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Interaction of Hydrogen with Ceria: Hydroxylation, Reduction, and Hydride Formation on the Surface and in the Bulk

MPS-Authors
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Werner,  Kristin
Chemical Physics, Fritz Haber Institute, Max Planck Society;

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Zhong,  JianQiang
Chemical Physics, Fritz Haber Institute, Max Planck Society;

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Shaikhutdinov,  Shamil K.
Chemical Physics, Fritz Haber Institute, Max Planck Society;

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Freund,  Hans-Joachim
Chemical Physics, Fritz Haber Institute, Max Planck Society;

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chem.202005374.pdf
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Citation

Li, Z., Werner, K., Chen, L., Jia, A., Qian, K., Zhong, J., et al. (2020). Interaction of Hydrogen with Ceria: Hydroxylation, Reduction, and Hydride Formation on the Surface and in the Bulk. Chemistry – A European Journal. doi:10.1002/chem.202005374.


Cite as: http://hdl.handle.net/21.11116/0000-0007-A33B-F
Abstract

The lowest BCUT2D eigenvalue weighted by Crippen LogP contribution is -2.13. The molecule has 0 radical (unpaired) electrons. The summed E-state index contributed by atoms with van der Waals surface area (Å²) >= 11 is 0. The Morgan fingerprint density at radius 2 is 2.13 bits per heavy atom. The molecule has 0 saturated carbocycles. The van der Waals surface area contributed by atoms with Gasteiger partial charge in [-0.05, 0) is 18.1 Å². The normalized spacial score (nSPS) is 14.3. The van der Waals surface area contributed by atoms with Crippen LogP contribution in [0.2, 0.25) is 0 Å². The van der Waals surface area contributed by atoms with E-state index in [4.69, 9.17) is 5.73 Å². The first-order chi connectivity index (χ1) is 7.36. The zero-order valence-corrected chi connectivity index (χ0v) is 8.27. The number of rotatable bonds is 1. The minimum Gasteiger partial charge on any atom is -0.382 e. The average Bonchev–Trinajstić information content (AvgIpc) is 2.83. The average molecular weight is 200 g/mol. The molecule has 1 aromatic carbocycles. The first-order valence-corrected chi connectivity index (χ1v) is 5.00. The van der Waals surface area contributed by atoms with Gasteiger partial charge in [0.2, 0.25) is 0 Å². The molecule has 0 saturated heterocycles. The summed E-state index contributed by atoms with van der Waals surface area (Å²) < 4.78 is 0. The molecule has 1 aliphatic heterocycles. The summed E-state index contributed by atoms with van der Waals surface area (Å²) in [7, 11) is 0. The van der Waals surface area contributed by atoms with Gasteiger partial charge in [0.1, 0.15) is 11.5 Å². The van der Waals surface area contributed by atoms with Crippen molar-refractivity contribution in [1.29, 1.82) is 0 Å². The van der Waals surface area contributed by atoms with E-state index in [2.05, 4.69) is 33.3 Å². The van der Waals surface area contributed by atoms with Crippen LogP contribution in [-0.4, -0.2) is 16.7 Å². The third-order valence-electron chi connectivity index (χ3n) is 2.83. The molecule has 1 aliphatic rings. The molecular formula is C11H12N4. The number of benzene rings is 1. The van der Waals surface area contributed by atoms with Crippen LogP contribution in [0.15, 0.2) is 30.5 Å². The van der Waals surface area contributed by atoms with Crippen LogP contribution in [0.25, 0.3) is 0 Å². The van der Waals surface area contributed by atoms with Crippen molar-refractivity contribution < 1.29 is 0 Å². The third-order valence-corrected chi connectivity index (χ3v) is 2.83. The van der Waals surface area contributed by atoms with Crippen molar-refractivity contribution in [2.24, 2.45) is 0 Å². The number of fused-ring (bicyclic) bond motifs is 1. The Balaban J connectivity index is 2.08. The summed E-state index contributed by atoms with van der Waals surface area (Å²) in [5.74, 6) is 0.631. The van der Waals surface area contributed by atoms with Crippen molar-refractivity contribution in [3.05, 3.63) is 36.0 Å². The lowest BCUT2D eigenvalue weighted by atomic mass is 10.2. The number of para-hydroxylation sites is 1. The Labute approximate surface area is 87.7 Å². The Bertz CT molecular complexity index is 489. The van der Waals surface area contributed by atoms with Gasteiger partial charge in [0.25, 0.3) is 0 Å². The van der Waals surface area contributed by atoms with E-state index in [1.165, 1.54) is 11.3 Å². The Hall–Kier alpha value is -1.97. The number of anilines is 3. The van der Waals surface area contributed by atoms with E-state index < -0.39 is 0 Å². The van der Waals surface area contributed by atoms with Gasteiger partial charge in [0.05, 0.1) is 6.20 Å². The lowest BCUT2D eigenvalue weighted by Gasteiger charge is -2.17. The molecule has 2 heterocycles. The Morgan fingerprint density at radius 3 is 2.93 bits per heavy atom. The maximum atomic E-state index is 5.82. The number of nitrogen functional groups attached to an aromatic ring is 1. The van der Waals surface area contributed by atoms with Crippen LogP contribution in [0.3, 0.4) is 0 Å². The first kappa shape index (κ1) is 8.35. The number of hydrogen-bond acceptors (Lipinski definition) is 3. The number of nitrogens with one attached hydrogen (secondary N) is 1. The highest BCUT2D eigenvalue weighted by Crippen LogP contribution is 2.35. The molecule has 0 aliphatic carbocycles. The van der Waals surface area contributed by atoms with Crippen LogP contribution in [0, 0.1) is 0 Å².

The study reports on a first attempt to address the interplay between surface and bulk in hydride formation in ceria (CeO2) by combining experiment, using surface sensitive and bulk sensitive spectroscopic techniques on the two sample systems, i.e., CeO2(111) thin films and CeO2 powders, and theoretical calculations of CeO2(111) surfaces with oxygen vacancies (Ov) at the surface and in the bulk. We show that, on a stoichiometric CeO2(111) surface, H2 dissociates and forms surface hydroxyls (OH). On the pre‐reduced CeO2 samples, both films and powders, hydroxyls and hydrides (Ce‐H) are formed on the surface as well as in the bulk, accompanied by the Ce3+«Ce4+ redox reaction. As the Ov concentration increases, hydroxyl is destabilized and hydride becomes more stable. Surface hydroxyl is more stable than bulk hydroxyl, whereas bulk hydride is more stable than surface hydride. The surface hydride formation is the kinetically‐favorable process at relatively low temperatures, and the resulting surface hydride may diffuse into the bulk region and be stabilized therein. At higher temperatures, surface hydroxyls can react to produce water and create additional oxygen vacancies, increasing its concentration, which controls the H2/CeO2 interaction. The results demonstrate a large diversity of reaction pathways, which have to be taken into account for better understanding of reactivity of ceria‐based catalysts in a hydrogen‐rich atmosphere.